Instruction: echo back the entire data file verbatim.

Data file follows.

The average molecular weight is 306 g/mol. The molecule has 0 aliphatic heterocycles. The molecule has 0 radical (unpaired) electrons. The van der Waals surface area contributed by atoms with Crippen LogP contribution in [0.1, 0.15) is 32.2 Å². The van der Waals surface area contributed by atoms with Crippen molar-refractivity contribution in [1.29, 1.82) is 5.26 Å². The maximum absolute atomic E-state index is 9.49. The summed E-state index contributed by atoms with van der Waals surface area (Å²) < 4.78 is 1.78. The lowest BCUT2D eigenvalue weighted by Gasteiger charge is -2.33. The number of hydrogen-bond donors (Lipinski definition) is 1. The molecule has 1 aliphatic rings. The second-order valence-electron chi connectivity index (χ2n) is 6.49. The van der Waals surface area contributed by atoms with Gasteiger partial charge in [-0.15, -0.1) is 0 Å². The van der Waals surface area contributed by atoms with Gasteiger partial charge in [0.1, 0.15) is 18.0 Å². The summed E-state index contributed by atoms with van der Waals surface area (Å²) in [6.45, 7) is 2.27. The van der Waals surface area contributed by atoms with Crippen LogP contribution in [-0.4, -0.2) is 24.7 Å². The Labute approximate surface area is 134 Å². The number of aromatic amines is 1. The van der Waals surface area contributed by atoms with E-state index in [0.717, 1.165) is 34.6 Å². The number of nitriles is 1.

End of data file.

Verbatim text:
The average molecular weight is 306 g/mol. The molecule has 0 aliphatic heterocycles. The molecule has 0 radical (unpaired) electrons. The van der Waals surface area contributed by atoms with Crippen LogP contribution in [0.1, 0.15) is 32.2 Å². The van der Waals surface area contributed by atoms with Crippen molar-refractivity contribution in [1.29, 1.82) is 5.26 Å². The maximum absolute atomic E-state index is 9.49. The summed E-state index contributed by atoms with van der Waals surface area (Å²) < 4.78 is 1.78. The lowest BCUT2D eigenvalue weighted by Gasteiger charge is -2.33. The number of hydrogen-bond donors (Lipinski definition) is 1. The molecule has 1 aliphatic rings. The second-order valence-electron chi connectivity index (χ2n) is 6.49. The van der Waals surface area contributed by atoms with Gasteiger partial charge in [-0.15, -0.1) is 0 Å². The van der Waals surface area contributed by atoms with Gasteiger partial charge in [0.1, 0.15) is 18.0 Å². The summed E-state index contributed by atoms with van der Waals surface area (Å²) in [6.45, 7) is 2.27. The van der Waals surface area contributed by atoms with Crippen LogP contribution in [-0.4, -0.2) is 24.7 Å². The Labute approximate surface area is 134 Å². The number of aromatic amines is 1. The van der Waals surface area contributed by atoms with E-state index in [0.717, 1.165) is 34.6 Å². The number of nitriles is 1.